the critical process of extracting from 
each documentary file those subjects 
that crystallized the essence of a situa- 
tion rather than its particular circum- 
stances. During months of sorting and 
sifting negatives, shifting and changing 
print arrangements on the huge wall- 
boards above her files, she worked alone 
or with John Szarkowski, director of the 
museum's photography department 
but always against time in the shadow 
of terminal illness. 

Now as the exhibition viewer ad- 

vances from panel to panel, from wall 
to wall, what he sees represents the 
visual autobiography of Dorothea 
Lange. Implicit is the prologue: Even 
while still a student at the New York 
Training School for Teachers, she had 
decided to become a photographer. 
With a gift camera from Arnold Gen the 
and the basics of photography taught by 
Clarence H. White at Columbia, she 
made her way from a rented chicken- 
coop darkroom on the Palisades to a 
portrait studio of her own in San 

The confining studio, static portrai- 
ture, posed subjects, synthetic back- 
grounds-these could not long satisfy 
one convinced that life meant life-in- 
process. For Lange, people existed in a 
rhythmic flow of relationships; man 
lived in symbiosis with his physical and 
social environment. It was to reveal this 
organic reality that she used her camera, 
producing what her friend George P. 
Elliott has termed "art for life's sake." 
Not concerned with abstract symbols, 
she sought out, scrutinized, and really 
saw individuals. Her subjects became 
prototypes even archetypes in some in- 
stancesbut not stereotypes. There was 
a fine distinction made between the 
meaningful detail and the merely inci- 

It was these qualities in her early self-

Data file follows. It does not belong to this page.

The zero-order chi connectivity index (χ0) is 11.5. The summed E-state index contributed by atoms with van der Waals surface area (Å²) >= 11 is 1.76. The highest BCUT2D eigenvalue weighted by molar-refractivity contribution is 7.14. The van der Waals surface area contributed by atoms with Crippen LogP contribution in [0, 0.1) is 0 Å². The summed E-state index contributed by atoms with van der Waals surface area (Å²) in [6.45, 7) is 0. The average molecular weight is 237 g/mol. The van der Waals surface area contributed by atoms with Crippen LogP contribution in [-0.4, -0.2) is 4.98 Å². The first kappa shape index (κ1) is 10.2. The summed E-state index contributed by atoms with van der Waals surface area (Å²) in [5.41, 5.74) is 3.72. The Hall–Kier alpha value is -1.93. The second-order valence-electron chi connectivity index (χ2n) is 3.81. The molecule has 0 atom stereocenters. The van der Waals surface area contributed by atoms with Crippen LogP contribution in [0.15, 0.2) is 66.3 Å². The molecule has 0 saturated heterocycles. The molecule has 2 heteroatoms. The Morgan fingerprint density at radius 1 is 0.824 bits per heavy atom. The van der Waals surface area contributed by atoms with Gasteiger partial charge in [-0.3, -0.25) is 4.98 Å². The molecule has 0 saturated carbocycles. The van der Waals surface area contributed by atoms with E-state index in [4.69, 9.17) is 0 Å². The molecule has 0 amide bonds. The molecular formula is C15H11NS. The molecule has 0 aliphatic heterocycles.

assigned coverage of the San Francisco 
scene that brought her photography its 
first exhibition at Willard Van Dyke's 
studio in 1934, and in turn the attention 
of Paul S. Taylor, a University of Cali- 
fornia economics professor whose co- 
worker and wife she became a year later. 
Serving as visual reporter for their col- 


_N the decade that followed, many 
readers were to sense that power as they 
looked at her incisive documentation of 
migratory workers, of Japanese- Ameri- 
can relocation camps, of the United 
Nations Conference. Later, too, there 
were longer, more leisurely nongovern- 
ment assignments photo essays on 'The 
New California," on Mormon communi- 
ties, on Ireland, and on the peoples of 
Asia, Egypt, and South America-and 
the continuing pictorial chronicling of 
her own family and home. 

"Whether Dorothea's camera focused 
on stoop labor in the lettuce fields, dele- 
gates around the conference table, vil- 
lagers in the Nile Valley, or patients in 
a Venezuelan government hospital." 
Professor Taylor remarked during a re- 
cent visit to New York, "her special 
'seeing' was seeing relationships. That's 
what mattered most to her: the relation- 
ships of people to people, people to 
place to season to home and garden, 
photo to photo, subject to subject, ton- 
ality to tonality." 

The museum retrospective conveys 
much of this to the viewer. Themed wall 
legends and panel arrangements signal 
"relatedness," which readies the eye for 
seeing more intrinsic relationships. 

Dorothea Lange's visual autobiogra- 
phy would not be complete without an 
epilogue. And she left us one in Project 
/her blueprint for "a national cultural 
resource in the form of a file of photo- 
graphs." The project's photographic unit 
would comb the country documenting 
all aspects of contemporary urban life, 
not only outward appearance but inner 
values, purposes, and dangers. She has 
shown the way. 


3/4 A/C